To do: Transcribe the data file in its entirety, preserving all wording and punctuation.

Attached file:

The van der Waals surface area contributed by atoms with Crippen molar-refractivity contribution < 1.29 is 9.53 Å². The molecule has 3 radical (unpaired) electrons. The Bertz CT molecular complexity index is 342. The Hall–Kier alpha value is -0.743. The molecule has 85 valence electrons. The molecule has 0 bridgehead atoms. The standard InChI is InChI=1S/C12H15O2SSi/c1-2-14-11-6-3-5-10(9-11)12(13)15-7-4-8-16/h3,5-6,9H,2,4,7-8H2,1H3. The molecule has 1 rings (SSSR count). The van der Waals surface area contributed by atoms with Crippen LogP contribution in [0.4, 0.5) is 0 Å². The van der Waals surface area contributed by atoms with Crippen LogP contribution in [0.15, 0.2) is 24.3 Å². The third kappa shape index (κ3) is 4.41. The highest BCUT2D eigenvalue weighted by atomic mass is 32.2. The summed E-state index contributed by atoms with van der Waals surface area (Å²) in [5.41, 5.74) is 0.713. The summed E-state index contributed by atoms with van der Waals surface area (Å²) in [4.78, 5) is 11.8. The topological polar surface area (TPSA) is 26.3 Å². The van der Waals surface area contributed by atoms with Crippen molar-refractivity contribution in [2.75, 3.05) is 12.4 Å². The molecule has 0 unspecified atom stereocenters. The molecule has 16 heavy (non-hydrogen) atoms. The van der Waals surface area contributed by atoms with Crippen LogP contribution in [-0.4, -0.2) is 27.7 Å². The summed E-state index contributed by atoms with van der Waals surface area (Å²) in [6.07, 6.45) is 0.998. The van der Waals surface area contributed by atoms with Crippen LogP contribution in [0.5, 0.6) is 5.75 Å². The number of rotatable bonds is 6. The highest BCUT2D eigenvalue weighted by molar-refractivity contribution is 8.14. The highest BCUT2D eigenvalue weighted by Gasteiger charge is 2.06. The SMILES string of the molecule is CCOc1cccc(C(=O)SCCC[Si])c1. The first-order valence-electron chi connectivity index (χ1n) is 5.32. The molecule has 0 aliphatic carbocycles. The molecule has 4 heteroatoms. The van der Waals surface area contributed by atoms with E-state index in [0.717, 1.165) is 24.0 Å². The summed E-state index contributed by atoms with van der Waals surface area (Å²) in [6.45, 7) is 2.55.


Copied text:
The van der Waals surface area contributed by atoms with Crippen molar-refractivity contribution < 1.29 is 9.53 Å². The molecule has 3 radical (unpaired) electrons. The Bertz CT molecular complexity index is 342. The Hall–Kier alpha value is -0.743. The molecule has 85 valence electrons. The molecule has 0 bridgehead atoms. The standard InChI is InChI=1S/C12H15O2SSi/c1-2-14-11-6-3-5-10(9-11)12(13)15-7-4-8-16/h3,5-6,9H,2,4,7-8H2,1H3. The molecule has 1 rings (SSSR count). The van der Waals surface area contributed by atoms with Crippen LogP contribution in [0.4, 0.5) is 0 Å². The van der Waals surface area contributed by atoms with Crippen LogP contribution in [0.15, 0.2) is 24.3 Å². The third kappa shape index (κ3) is 4.41. The highest BCUT2D eigenvalue weighted by atomic mass is 32.2. The summed E-state index contributed by atoms with van der Waals surface area (Å²) in [5.41, 5.74) is 0.713. The summed E-state index contributed by atoms with van der Waals surface area (Å²) in [4.78, 5) is 11.8. The topological polar surface area (TPSA) is 26.3 Å². The van der Waals surface area contributed by atoms with Crippen molar-refractivity contribution in [2.75, 3.05) is 12.4 Å². The molecule has 0 unspecified atom stereocenters. The molecule has 16 heavy (non-hydrogen) atoms. The van der Waals surface area contributed by atoms with Crippen LogP contribution in [-0.4, -0.2) is 27.7 Å². The summed E-state index contributed by atoms with van der Waals surface area (Å²) in [6.07, 6.45) is 0.998. The van der Waals surface area contributed by atoms with Crippen LogP contribution in [0.5, 0.6) is 5.75 Å². The number of rotatable bonds is 6. The highest BCUT2D eigenvalue weighted by molar-refractivity contribution is 8.14. The highest BCUT2D eigenvalue weighted by Gasteiger charge is 2.06. The SMILES string of the molecule is CCOc1cccc(C(=O)SCCC[Si])c1. The first-order valence-electron chi connectivity index (χ1n) is 5.32. The molecule has 0 aliphatic carbocycles. The molecule has 4 heteroatoms. The van der Waals surface area contributed by atoms with E-state index in [0.717, 1.165) is 24.0 Å². The summed E-state index contributed by atoms with van der Waals surface area (Å²) in [6.45, 7) is 2.55.